Question: I am looking for a financial planner. In my research I read an article in last Sunday’s New York Times stating that some financial planners are “fiduciaries” who put their client’s best interests ahead of their own. What is a fiduciary?
Answer: In a survey conducted on behalf of the Securities and Exchange Commission, a majority of participants didn’t know what the word “fiduciary” means. In simple terms, if you manage property for the benefit of someone else and exercise discretionary authority or control over the property, you are a fiduciary. Common examples of fiduciaries include: Non-profit Foundation Board Members; Business owners and corporate officers and corporate board members; Registered Investment Advisors; and Trustees.
Non-profit Foundation Board members have a fiduciary responsibility when handling finances and investments. The Uniform Prudent Management of Institutional Funds Act, which is part of California’s Probate Code, directs those responsible for managing and investing an institution’s funds to act “in good faith and with the care an ordinarily prudent person in a like position would exercise under similar circumstances.” Board members who carelessly or negligently invest funds may be personally liable for any losses.
Business owners, corporate officers, and members of the board of directors in companies that sponsor retirement plans have fiduciary responsibilities relating to that plan. They are fiduciaries if they exercise discretionary control or authority over plan management and asset disposition, and if they participate in the selection of the investment committee, plan officers or directors, and plan administrators.
Registered Investment Advisors are fiduciaries and are required to adhere to a fiduciary standard of care - the “client-comes-first” standard - that requires the advisor to place the best interests of their clients ahead of their own. Investment advisors typically offer year-round investment management and advisory services for a fee, usually charging a percentage of assets under management, typically around 1%. Under current rules, non-RIA financial advisors are paid by sales commissions and are held to a lesser “suitability” standard, meaning that the investment they recommend and sell to their clients is not necessarily the best or least expensive option. This will change in April for advisors to retirement accounts. Under a new “fiduciary rule” imposed by the Department of Labor, any financial advisor, including non-RIA financial advisors, must act as a fiduciary to retirement plans and accounts. That would mean, for example, that brokers can no longer sell mutual funds or annuities that pay generous commissions when less expensive but equally appropriate alternatives are available for retirement plans and accounts. Registered Investment Advisors are always under the fiduciary standard and required to recommend the less expensive option in both retirement and non-retirement accounts.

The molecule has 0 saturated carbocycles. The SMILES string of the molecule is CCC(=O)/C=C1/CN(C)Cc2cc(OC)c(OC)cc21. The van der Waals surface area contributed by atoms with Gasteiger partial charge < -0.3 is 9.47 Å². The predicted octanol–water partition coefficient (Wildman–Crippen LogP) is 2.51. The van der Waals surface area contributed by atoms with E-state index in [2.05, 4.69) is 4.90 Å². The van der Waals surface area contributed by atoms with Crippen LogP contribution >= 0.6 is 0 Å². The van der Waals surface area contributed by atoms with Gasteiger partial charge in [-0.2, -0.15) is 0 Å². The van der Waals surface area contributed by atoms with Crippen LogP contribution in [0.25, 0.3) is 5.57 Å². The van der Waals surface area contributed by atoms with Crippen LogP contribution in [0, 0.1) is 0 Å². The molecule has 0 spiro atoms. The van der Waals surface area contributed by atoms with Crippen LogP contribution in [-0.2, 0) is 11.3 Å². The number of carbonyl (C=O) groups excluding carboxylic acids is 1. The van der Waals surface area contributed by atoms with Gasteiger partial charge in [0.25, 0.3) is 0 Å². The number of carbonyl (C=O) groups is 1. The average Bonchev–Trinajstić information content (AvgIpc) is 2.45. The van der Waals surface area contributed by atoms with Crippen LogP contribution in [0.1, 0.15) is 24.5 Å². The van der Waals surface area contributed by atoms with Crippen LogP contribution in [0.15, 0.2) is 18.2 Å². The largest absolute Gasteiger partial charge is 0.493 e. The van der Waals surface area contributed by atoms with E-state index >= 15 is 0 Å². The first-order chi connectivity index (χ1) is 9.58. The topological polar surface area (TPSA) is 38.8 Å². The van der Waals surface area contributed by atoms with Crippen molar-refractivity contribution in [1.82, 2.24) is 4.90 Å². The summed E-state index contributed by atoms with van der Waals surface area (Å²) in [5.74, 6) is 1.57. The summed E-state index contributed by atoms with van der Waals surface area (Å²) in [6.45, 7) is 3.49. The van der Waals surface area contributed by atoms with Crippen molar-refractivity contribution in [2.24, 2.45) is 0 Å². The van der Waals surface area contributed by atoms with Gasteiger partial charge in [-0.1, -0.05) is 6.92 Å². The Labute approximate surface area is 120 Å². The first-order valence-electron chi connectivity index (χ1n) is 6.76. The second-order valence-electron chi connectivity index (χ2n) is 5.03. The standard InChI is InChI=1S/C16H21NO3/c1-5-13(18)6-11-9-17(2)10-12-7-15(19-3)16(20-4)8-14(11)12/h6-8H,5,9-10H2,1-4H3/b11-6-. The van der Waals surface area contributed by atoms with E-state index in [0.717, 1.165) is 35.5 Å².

In summary, if you are the trustee for someone’s money or property you are a fiduciary. You must manage trust assets for the benefit of the beneficiaries and follow prudent investment practices. Whether or not you are investing prudently is determined by the process you follow, not merely by which investments you select. Trustees should seek guidance from the Uniform Prudent Investment Act, another part of California’s Probate Code. The UPIA lists specific duties of a trustee, including “to diversify” and to “evaluate investments in the context of the portfolio as a whole.”
Kenneth B. Petersen CFP®, EA, MBA, AIFA® is an investment advisor and Principal of Monterey Private Wealth, Inc., a Wealth Management Firm in Monterey. He welcomes questions that you may have concerning investing, taxes, retirement, or estate planning. Send your questions to: Ken Petersen, 2340 Garden Road Suite 202, Monterey, CA93940 or email them to firstname.lastname@example.org.